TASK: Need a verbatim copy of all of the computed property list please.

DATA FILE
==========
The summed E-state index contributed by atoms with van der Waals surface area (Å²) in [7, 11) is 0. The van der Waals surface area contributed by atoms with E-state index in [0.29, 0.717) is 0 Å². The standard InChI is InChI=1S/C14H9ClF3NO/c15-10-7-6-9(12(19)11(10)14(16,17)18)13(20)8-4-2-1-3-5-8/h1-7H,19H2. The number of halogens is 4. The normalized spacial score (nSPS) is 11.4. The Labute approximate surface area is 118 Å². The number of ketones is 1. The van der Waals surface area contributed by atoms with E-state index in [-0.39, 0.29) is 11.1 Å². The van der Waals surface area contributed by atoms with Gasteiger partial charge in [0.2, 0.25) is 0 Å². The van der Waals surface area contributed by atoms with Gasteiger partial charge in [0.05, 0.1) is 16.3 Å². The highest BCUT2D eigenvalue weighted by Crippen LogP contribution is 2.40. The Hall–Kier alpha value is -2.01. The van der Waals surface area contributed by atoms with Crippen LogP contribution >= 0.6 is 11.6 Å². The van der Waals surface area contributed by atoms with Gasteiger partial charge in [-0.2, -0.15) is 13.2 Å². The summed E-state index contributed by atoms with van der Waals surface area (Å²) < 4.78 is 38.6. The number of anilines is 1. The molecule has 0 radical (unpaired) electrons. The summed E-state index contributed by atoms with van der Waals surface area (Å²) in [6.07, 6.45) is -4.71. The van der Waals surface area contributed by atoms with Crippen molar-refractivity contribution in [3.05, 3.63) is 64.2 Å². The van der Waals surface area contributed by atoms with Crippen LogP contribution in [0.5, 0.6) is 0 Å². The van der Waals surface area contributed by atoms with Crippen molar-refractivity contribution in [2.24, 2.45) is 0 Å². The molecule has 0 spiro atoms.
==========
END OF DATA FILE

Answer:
The summed E-state index contributed by atoms with van der Waals surface area (Å²) in [7, 11) is 0. The van der Waals surface area contributed by atoms with E-state index in [0.29, 0.717) is 0 Å². The standard InChI is InChI=1S/C14H9ClF3NO/c15-10-7-6-9(12(19)11(10)14(16,17)18)13(20)8-4-2-1-3-5-8/h1-7H,19H2. The number of halogens is 4. The normalized spacial score (nSPS) is 11.4. The Labute approximate surface area is 118 Å². The number of ketones is 1. The van der Waals surface area contributed by atoms with E-state index in [-0.39, 0.29) is 11.1 Å². The van der Waals surface area contributed by atoms with Gasteiger partial charge in [0.2, 0.25) is 0 Å². The van der Waals surface area contributed by atoms with Gasteiger partial charge in [0.05, 0.1) is 16.3 Å². The highest BCUT2D eigenvalue weighted by Crippen LogP contribution is 2.40. The Hall–Kier alpha value is -2.01. The van der Waals surface area contributed by atoms with Crippen LogP contribution >= 0.6 is 11.6 Å². The van der Waals surface area contributed by atoms with Gasteiger partial charge in [-0.2, -0.15) is 13.2 Å². The summed E-state index contributed by atoms with van der Waals surface area (Å²) < 4.78 is 38.6. The number of anilines is 1. The molecule has 0 radical (unpaired) electrons. The summed E-state index contributed by atoms with van der Waals surface area (Å²) in [6.07, 6.45) is -4.71. The van der Waals surface area contributed by atoms with Crippen molar-refractivity contribution in [3.05, 3.63) is 64.2 Å². The van der Waals surface area contributed by atoms with Crippen LogP contribution in [0.5, 0.6) is 0 Å². The van der Waals surface area contributed by atoms with Crippen molar-refractivity contribution in [2.24, 2.45) is 0 Å². The molecule has 0 spiro atoms.